Peith/ Guelder rose


bu dualchainnt thu
do dhuilleach eòlach,
is do bhlàthan,
mar gum piuthar thu no bràthair
chaidh air dhaltachd

bu dualchainnt thu
nach tuig mi buileach,
ach d’fhuaimean eòlach,
gheibh iad fàilte

grian ruadh an fhoghair,
grian gheal an t-samhraidh,
fuil no schneada,
dàimh do ràithean


you are a dialect
your leaves familiar,
and your blossoms,
as if you were a sister or brother
who’d ben fostered

you are a dialect
i can’t quite understand,
but your familiar sounds
will be welcomed

red sun of autumn,
white sun of summer,
blood or snow,
your seasons’ kinship

Semi-shaded one


A deciduous, spreading, asymmetrical shaped shrub, growing to fifteen feet tall, peith/ guelder rose is also known as walter-elder and whitten. Other names for this shrub include cramp bark and snowball tree and all are species of viburnum and native to Europe and Asia. Excellent in damp soil, scrubland and thriving on limestone, guelder rose prefers to grow at low altitudes and in semi-shade. Its three to five lobed leaves grow opposite one another, being two to four inches long and broad, with a rounded base and jagged outer edge. Looking somewhat similar to a maple leaf, guelder rose leaves can be distinguished by their slightly wrinkled surface.

Lace cap

Growing from the top of the stems, its flat, cream/white, 'lace-cap' flowerheads appear in May or June and are visited by many insects including hoverflies. The fruit is a globose bright red drupe just over three inches diameter, each containing a single seed. Although dispersed by birds, these large clusters of round, brilliant glossy red fruits are almost translucent, and remain on the plant throughout the winter. Beetles will feed on it throughout adult and larval stages. Eaten raw, the fruit is edible in small quantities, yet has a very acidic taste that can be mildly toxic, causing vomiting. It can however be made into a jelly or even a cranberry substitute, or as a preserve. The dazzling berries are slightly flattened laterally.


Guelder rose has white hermaphrodite flowers, produced in corymbs (multiple flowerheads) of up to four and a half inches diameter. Each corymb comprises a ring of outer sterile flowers that are one and a half inches diameter with conspicuous petals that act as lure to the much smaller fertile flowers in the centre, that are pollinated by insects.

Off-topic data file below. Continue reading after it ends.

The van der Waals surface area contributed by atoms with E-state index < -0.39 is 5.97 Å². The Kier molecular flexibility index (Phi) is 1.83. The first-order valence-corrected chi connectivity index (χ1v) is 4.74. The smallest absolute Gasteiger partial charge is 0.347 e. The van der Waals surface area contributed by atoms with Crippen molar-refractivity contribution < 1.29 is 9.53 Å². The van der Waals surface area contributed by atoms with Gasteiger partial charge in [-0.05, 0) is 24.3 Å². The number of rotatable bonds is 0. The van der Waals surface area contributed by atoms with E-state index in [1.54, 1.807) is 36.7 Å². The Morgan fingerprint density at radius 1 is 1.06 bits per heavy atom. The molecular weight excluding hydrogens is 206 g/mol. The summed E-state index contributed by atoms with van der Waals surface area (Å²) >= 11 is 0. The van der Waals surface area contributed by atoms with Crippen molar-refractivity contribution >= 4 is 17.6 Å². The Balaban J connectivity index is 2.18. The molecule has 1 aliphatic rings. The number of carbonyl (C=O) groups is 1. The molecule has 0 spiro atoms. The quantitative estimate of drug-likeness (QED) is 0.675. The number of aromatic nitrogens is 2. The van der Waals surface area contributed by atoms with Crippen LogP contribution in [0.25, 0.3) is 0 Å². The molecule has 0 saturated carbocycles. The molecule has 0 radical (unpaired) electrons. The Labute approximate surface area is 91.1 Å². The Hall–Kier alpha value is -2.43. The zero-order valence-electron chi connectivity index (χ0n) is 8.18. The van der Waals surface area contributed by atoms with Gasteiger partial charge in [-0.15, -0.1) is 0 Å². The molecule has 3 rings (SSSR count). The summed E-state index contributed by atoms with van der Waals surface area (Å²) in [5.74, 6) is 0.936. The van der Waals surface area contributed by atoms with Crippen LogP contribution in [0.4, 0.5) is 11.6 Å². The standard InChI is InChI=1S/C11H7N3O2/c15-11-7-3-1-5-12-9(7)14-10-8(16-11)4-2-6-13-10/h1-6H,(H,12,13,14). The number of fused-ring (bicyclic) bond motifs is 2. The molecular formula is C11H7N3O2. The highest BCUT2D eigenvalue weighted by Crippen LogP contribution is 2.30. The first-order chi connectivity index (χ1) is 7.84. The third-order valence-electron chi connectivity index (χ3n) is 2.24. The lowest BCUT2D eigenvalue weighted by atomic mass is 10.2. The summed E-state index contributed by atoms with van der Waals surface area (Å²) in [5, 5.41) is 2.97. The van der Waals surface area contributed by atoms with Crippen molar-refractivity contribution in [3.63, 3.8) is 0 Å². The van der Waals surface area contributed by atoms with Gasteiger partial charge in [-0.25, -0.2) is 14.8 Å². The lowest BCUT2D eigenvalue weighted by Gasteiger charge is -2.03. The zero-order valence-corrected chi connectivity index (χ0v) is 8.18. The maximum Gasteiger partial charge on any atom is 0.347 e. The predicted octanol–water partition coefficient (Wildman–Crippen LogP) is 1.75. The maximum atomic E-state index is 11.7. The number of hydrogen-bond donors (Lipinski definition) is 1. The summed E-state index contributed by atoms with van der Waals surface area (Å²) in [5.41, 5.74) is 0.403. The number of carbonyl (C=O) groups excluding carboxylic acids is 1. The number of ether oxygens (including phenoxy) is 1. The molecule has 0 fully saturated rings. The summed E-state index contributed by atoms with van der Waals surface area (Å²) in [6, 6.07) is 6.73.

Cramp bark

Medicinally, the guelder rose has extensive uses, since both leaves and fruits are anti scorbutic, emetic and laxative, while its bark contains 'scopolamine', that can sedate the uterus when used dried in a tincture, known as "Cramp Bark", to alleviate painful menstrual cramps. Its homoeopathic remedy is made from the fresh bark, for a cardiac tonic and cardiovascular muscle relaxant.

Anti spasm

Guelder rose is sometimes used as a tea, for a herbal medicine to treat cramps, swollen glands and asthma, guelder rose is anti-spasmodic, and good for colic, constipation, irritable bowel syndrome, as well as the physical symptoms of nervous tension, spasms and debility. A red dye is obtained from the fruit and can be made from the dried berries, while the wood can be used to make skewers. genus viburnum; family (adoxaceae); species (viburnum opulus) A variety of beetles are supported by guelder rose, in both larval and mature stages

Fighting spirit

Peith, or guelder-rose contains the important winter feast of Samhain - traditionally Nov 1 - now called All Saints, with Hallowen preceding it. Samhain began the Celtic year, although, perhaps confusingly, not the calendrical year (which begins with Beithe/birch). The berries often stay through the winter, a translucent glow in the snow and perhaps explains the symbol for Ukrainain symbolises of fighting spirit.

Symbol of beauty

Girls 'like Guelder Roses' appear in Ukranian songs, symbolising beauty, while in Siberia, guelder rose berries were sometimes fermented and distilled into an alcoholic drink. Another tree-letter, ngetal, or reed (the ng pronounced as in the french sang for blood), can appear in place of guelder rose, but became largely obsolete at some stage BC.

Tree Letters